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The woman who ‘is lucky to be alive’: 24-year-old has allergies to eggs, nuts, fish and peas

A woman has been told by paramedics she is ‘lucky to be alive’ due to her severe allergies to eggs, nuts, fish and peas.    

Emmeliegha Bodde, 24, has been hospitalised on five occasions and claims to have ‘almost died a few times’.

Even being near the foods can set off hayfever-like symptoms such as ‘watery eyes’, leading her to eat a restricted diet.

Ms Bodde, from Alvaston, Derby, fears leaving the home of her mother, Tammy Ashforth, 48, where she works as a childminder. 

She spent her school years separated from other children during meal times, with her allergies starting at six months old. 

Emmeliegha Bodde, 24, has been hospitalised on five occasions and claims to have ‘almost died a few times’ due to her severe allergies to eggs, nuts, fish and peas

Ms Bodde, from Alvaston, Derby, fears leaving the home of her mother, Tammy Ashforth, 48, where she works as a childminder

Ms Bodde, from Alvaston, Derby, fears leaving the home of her mother, Tammy Ashforth, 48, where she works as a childminder

Three years ago, paramedics told Ms Bodde she was ‘lucky to be alive’ after she ate ice cream in Derby city centre which she claims vendors told her did not contain egg.  

She said: ‘I went all weird and knew it had egg in it straight away.

‘Luckily I was able to ring my partner who rang an ambulance for me. I couldn’t speak to tell the paramedics what was going on and they told me afterwards that I was lucky to be alive.

‘I can’t be anywhere near eggs or nuts. With mushy peas and garden peas I can touch them but I can’t eat them.

‘I’ve never had a reaction to fish but I’ve been told I am allergic to it.

‘I’ve almost died a few times, it’s really serious. I can sense when I’m near them.’

There are around ten deaths related to food allergies in England and Wales each year, according to the NHS.

WHAT ARE THE MOST COMMON ALLERGIES? 

In children, the foods that most commonly cause an allergic reaction are milk, eggs, peanuts, tree nuts, such as walnuts, brazil nuts, almonds and hazelnuts, fish and shellfish, such as crab, lobster and prawns.

Most children that have a food allergy will have experienced eczema during infancy. The worse the child’s eczema and the earlier it started, the more likely they are to have a food allergy.

In adults, the foods that most commonly cause an allergic reaction are peanuts, tree nuts, fruits, such as apples and peaches, fish, shellfish. 

It’s still unknown why people develop allergies to food, although they often have other allergic conditions, such as asthma, hay fever and eczema.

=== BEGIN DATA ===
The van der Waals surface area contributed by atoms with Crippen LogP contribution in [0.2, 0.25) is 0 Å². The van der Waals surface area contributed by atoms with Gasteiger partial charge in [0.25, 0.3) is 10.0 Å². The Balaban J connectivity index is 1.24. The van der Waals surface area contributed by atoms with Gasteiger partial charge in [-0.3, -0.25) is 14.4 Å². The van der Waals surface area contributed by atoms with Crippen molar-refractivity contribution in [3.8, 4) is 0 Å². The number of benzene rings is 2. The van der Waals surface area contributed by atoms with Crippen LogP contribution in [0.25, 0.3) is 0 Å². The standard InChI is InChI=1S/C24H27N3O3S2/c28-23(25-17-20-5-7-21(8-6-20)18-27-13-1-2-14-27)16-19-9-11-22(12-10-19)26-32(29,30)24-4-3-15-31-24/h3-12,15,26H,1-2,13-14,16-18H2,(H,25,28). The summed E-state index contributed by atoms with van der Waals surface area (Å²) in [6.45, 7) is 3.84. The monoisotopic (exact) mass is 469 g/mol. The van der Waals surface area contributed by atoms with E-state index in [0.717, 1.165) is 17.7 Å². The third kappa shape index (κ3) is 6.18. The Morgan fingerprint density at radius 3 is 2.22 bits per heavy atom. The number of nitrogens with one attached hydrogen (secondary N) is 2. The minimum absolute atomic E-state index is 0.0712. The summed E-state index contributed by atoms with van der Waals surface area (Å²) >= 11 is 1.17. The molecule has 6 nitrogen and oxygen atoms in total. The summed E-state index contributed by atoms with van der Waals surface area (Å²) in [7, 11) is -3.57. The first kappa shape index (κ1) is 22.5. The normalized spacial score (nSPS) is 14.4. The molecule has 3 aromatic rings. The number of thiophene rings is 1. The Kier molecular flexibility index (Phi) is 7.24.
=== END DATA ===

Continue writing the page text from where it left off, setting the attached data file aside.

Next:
Most children who have food allergies to milk, eggs, soya and wheat in early life will grow out of it by the time they start school.

Peanut and tree nut allergies are usually more persistent. An estimated four out of five children with peanut allergies remain allergic to peanuts for the rest of their lives.

Food allergies that develop during adulthood, or persist into adulthood, are likely to be lifelong allergies.

Source: NHS 

Food allergies occur when the immune system mistakenly treats proteins found in food as a threat.

Eggs, nuts and fish are common food allergies. People can also be allergic to peas, which are part of the food group legumes, which peanuts are also in,  

Ms Bodde said: ‘If I didn’t work at my mum’s house I’d probably get a reaction every day. I just keep my EpiPens on me wherever I go.’

Ms Bodde claims to have once had a reaction as she stepped through the door of a friend’s house because there were eggs inside. 

Her reactions start off with a feeling ‘like hayfever’ before turning into anaphylaxis, which can prove fatal.

It started when she was six months old, when ‘her face swelled up’ after eating peas and mash, according to her mother. 

In her school years, her allergies left her feeling isolated from other students. 

‘It was worse at school because I was also allergic to bananas so I had to sit and eat at a table on my own,’ Ms Bodde said.

‘Everyone thought I was being fussy.

‘If I was near anyone with a banana my face would swell up. I had to do food tech classes on my own because all the other students had eggs and nuts.’

Ms Bodde said she no longer suffers reactions to bananas, as she grows out of allergies.

‘It’s easier now being a vegan because of my allergies to eggs and fish,’ she said.

Despite becoming a vegan last year, she said she often worries about eating out as it can be hard to trust meals made by others. 

Ms Bodde’s partner, who ‘worries’ about her allergies, follows a similar diet to his girlfriend to keep their minds at ease.

Her mother, Tammy Ashforth, 48, said the allergies were a ‘nightmare’ when Ms Bodde was growing up. 

‘Even if she touched an eggshell she would react. It was a nightmare taking her anywhere because allergies weren’t really talked about back then.

‘She’s had so many reactions and ended up in hospital.’

A staggering 44 per cent of British adults now suffer from at least one allergy, and almost half (48 per cent) of sufferers have more than one allergy like Ms Bodde. 

For reasons that are unclear, rates of food allergies have risen sharply in the last 20 years. 

Read more at DailyMail.co.uk


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